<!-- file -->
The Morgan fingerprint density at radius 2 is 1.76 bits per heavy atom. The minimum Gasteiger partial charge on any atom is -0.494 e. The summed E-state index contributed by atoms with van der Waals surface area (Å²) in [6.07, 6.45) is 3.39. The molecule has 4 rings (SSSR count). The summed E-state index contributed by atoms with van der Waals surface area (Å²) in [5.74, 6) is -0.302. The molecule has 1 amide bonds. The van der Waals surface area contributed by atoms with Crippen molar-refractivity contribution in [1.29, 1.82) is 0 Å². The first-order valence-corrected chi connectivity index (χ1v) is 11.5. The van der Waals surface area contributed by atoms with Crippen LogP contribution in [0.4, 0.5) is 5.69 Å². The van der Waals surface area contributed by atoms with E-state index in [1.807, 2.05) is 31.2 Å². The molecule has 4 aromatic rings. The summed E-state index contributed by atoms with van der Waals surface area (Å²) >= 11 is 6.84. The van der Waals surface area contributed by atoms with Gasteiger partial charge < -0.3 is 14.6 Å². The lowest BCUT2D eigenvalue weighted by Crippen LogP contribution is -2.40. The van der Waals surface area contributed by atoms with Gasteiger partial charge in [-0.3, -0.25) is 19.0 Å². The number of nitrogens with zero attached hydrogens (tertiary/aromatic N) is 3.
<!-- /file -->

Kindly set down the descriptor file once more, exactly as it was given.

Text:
The Morgan fingerprint density at radius 2 is 1.76 bits per heavy atom. The minimum Gasteiger partial charge on any atom is -0.494 e. The summed E-state index contributed by atoms with van der Waals surface area (Å²) in [6.07, 6.45) is 3.39. The molecule has 4 rings (SSSR count). The summed E-state index contributed by atoms with van der Waals surface area (Å²) in [5.74, 6) is -0.302. The molecule has 1 amide bonds. The van der Waals surface area contributed by atoms with Crippen molar-refractivity contribution in [1.29, 1.82) is 0 Å². The first-order valence-corrected chi connectivity index (χ1v) is 11.5. The van der Waals surface area contributed by atoms with Crippen LogP contribution in [0.4, 0.5) is 5.69 Å². The van der Waals surface area contributed by atoms with E-state index in [1.807, 2.05) is 31.2 Å². The molecule has 4 aromatic rings. The summed E-state index contributed by atoms with van der Waals surface area (Å²) >= 11 is 6.84. The van der Waals surface area contributed by atoms with Gasteiger partial charge < -0.3 is 14.6 Å². The lowest BCUT2D eigenvalue weighted by Crippen LogP contribution is -2.40. The van der Waals surface area contributed by atoms with Gasteiger partial charge in [-0.3, -0.25) is 19.0 Å². The number of nitrogens with zero attached hydrogens (tertiary/aromatic N) is 3.